Nevada’s New Minimum Wage Goes into Effect November 28.

This post by Bill Sims

Posted in Business Start-Up, Employees, Payroll

As a result of the balloting on November 7, 2006, many, if not most, of Nevada’s small businesses will have to give their minimum wage employees an increase in pay from $5.15 to $6.15 per hour.

The new law, which is coming very rapidly into effect, established two separate tiers for minimum wages for the first time.

If employers are not providing “qualified health insurance benefits”, they must pay a minimum of $6.15 per hour beginning Tuesday, November 28. “Qualified health benefits” means health insurance that covers the employee and the employee’s dependents. The employee’s share of the premium cost cannot exceed 10% of the employee’s gross taxable income.

Employers who do provide this health insurance coverage will not see an immediate increase in their required minimum wage. The new state law for these employers fixes the minimum wage at $5.15 the same as the federal requirement, for now.

This whole issue will likely get more complex as time goes on. Under the new law, if the federal government raises its minimum wage, both of the new tiers of the Nevada minimum will be increased by the same dollar amount.

The new law also provides a mechanism that requires the minimum wage be reviewed each year and increased by a corresponding increase in the cost of living as measured by the Consumer Price Index (CPI), although no CPI adjustment for any one-year period will be greater than 3%.

It is likely that these increases will be announced in April of each year and any increases will go into effect on the following July 1.

Nevada’s Labor Commissioner Michael Tanchek and his staff have been working diligently to get the word out about these changes, but are concerned that many people won’t know about the change in time. They have put up some information on their website at www.taxcommissioner.com, including a list of FAQs, but since we were unable to reach the site when we checked several times this morning, we will reproduce them here:

  • When does the law go into effect? The Constitutional amendment goes into effect on November 28, 2006.

  • What is minimum wage? Nevada has a two-tiered minimum wage. The first tier is $5.15 per hour for employers who provide qualified health insurance benefits. The second tier is $6.15 per hour for employers who do not provide qualified health benefits. These rates will be adjusted annually to include increases in the federal minimum wage and a yearly cost of living adjustment.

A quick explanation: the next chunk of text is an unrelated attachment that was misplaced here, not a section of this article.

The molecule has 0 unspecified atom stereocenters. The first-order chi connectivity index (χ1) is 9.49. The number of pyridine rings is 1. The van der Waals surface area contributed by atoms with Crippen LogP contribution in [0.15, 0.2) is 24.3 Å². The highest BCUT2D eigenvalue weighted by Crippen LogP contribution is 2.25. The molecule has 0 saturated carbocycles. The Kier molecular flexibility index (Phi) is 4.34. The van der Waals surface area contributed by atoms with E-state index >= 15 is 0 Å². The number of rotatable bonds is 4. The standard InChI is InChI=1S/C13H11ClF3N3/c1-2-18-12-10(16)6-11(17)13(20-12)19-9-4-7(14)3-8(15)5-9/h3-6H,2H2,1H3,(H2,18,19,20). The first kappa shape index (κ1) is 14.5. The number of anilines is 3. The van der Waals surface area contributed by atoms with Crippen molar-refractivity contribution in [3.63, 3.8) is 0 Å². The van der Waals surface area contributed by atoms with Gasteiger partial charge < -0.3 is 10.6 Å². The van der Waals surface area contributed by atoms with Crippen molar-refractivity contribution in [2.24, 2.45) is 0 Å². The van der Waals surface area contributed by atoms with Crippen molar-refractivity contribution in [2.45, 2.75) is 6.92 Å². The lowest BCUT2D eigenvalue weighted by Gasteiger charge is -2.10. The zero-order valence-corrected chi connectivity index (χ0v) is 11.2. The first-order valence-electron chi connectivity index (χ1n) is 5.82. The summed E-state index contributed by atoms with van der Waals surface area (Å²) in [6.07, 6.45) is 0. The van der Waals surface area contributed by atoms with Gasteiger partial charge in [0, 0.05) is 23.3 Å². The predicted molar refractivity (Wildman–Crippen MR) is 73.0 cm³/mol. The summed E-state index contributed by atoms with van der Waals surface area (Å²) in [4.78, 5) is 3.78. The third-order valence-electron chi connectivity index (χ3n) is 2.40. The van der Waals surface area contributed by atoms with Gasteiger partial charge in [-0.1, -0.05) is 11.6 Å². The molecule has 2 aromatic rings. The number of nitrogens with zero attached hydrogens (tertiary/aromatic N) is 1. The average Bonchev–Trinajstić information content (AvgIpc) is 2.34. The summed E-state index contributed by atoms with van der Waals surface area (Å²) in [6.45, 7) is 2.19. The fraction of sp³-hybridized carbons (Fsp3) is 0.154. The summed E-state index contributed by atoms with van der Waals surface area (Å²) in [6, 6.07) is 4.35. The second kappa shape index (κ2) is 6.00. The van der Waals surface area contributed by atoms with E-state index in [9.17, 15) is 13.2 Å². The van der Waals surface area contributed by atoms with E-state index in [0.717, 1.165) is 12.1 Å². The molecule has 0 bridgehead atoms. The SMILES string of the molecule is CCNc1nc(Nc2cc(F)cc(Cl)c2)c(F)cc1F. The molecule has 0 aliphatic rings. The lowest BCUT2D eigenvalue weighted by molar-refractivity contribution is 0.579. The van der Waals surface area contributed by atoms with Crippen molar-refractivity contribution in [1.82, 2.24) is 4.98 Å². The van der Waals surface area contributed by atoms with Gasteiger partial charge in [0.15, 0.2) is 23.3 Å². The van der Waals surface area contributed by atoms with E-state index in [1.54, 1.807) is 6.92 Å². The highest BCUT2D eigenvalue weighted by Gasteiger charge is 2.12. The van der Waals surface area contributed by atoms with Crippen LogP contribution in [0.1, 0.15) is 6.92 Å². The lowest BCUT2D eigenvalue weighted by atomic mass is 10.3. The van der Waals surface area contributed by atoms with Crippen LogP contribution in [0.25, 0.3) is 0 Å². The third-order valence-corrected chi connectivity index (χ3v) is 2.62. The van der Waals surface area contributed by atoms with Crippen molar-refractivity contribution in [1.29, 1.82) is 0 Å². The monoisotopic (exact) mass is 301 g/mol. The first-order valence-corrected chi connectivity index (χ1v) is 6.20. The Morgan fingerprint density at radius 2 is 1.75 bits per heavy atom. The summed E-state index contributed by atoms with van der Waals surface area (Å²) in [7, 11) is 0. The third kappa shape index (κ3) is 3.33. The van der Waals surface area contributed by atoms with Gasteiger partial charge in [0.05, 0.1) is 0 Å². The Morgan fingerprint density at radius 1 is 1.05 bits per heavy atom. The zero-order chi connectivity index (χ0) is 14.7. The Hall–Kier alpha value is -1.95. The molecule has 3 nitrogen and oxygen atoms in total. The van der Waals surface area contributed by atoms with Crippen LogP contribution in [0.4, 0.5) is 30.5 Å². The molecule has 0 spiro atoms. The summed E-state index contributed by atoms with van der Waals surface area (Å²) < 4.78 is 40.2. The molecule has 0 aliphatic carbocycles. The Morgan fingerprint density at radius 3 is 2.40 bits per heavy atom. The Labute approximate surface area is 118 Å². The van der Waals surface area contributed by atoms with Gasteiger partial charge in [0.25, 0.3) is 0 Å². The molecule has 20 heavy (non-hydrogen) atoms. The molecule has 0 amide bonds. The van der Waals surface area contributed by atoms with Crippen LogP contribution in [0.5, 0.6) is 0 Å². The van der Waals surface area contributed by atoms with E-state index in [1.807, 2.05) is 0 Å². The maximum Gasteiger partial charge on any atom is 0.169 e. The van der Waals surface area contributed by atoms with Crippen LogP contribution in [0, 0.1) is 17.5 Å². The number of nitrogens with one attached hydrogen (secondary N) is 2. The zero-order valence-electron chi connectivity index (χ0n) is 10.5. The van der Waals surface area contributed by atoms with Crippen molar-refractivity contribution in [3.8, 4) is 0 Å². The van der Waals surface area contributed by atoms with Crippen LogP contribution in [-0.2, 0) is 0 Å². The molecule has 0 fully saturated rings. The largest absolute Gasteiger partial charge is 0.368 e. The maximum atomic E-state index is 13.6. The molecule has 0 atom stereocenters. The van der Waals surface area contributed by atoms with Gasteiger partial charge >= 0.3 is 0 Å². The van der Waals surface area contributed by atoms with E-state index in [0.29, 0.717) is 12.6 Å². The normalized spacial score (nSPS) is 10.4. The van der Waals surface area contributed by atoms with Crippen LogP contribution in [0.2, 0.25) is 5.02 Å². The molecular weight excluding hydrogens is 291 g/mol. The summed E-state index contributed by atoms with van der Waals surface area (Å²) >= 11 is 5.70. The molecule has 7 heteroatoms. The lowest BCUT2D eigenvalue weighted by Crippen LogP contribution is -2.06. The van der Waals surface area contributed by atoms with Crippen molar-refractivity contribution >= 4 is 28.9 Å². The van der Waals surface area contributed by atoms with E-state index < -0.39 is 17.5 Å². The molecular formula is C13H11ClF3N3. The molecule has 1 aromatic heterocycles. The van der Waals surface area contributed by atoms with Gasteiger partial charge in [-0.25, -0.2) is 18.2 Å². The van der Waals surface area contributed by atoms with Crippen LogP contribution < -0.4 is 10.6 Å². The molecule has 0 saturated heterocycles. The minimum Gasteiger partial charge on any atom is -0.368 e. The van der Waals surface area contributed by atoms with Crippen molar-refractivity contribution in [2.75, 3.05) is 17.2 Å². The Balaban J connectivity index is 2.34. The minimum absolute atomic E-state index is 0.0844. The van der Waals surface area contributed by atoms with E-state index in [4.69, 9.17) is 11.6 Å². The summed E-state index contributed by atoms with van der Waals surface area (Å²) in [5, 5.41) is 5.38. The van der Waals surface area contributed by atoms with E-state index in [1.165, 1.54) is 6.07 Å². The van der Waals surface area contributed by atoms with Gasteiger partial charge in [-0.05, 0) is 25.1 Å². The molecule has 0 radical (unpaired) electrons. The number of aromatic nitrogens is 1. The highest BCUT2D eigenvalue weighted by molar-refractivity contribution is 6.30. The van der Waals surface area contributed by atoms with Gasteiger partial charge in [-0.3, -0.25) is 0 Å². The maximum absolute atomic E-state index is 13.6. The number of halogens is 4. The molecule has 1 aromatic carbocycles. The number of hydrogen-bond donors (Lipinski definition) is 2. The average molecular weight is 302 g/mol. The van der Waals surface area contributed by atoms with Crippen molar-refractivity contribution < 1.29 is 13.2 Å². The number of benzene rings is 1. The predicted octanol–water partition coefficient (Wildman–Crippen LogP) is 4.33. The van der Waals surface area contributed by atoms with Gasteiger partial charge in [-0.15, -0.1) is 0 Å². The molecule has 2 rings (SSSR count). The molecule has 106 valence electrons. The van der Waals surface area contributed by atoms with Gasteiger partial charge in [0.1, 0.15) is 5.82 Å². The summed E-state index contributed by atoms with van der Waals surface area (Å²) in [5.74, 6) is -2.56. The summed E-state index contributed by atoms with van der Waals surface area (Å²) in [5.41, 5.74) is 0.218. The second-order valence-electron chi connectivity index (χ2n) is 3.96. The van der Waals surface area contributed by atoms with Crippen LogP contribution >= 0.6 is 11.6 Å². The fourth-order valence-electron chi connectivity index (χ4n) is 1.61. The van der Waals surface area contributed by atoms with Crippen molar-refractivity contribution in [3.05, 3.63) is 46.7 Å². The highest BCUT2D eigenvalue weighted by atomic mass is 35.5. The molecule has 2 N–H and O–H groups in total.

• When does the annual adjustment become effective? The annual adjustments will be announced in April and become effective on July 1 of each year.

  • If the federal minimum wage goes up, how much will the Nevada minimum wage go up? Each minimum wage tier will increase by the same dollar amount as the federal rate increase.

  • Who is covered under the new minimum wage? The minimum wage applies to all employees in Nevada except employees who are under 18 and either employed by a non-profit organization in “after school” or summer jobs or are hired as “trainees” for the first ninety days of employment.

  • Are there any other exceptions? No. The employees who were exempt under the provisions of Nevada’s minimum wage statute [NRS 608.250 (2)] are no longer exempt and must be paid the new minimum wage.

  • Does the minimum age apply to part-time or temporary employees? Yes. The amendment does not make any distinction between whether an employee is full-time, part-time, or temporary.

  • What is the pay rate for the exempt employees? Nevada does not set the pay rate for exempt employees. Employers must still comply with the federal minimum wage statute for those employees.

  • What are the qualified health benefits? Qualified health benefits means health insurance that covers the employee and the employee’s dependents. The employee’s share of the premium cost cannot exceed 10% of the employee’s gross taxable income.

  • Are tips included in the minimum wage? No. Tips and gratuities are not considered as part of the wages.

  • Does the new minimum wage affect overtime? Yes. All non-exempt employees are entitled to be paid overtime any time they work more than 40 hours in a workweek. However, Nevada law also requires employers to pay overtime on a daily basis to employees who are paid less than one and a half times minimum wage. This daily overtime requirement has been the law for more than thirty years. As the minimum wage goes up, the upper limit for daily overtime goes up with it.

I must say, that given the speed and number of businesses likely to be affected by these changes, I was very surprised not to find a link to information on this topic on the State of Nevada Homepage.

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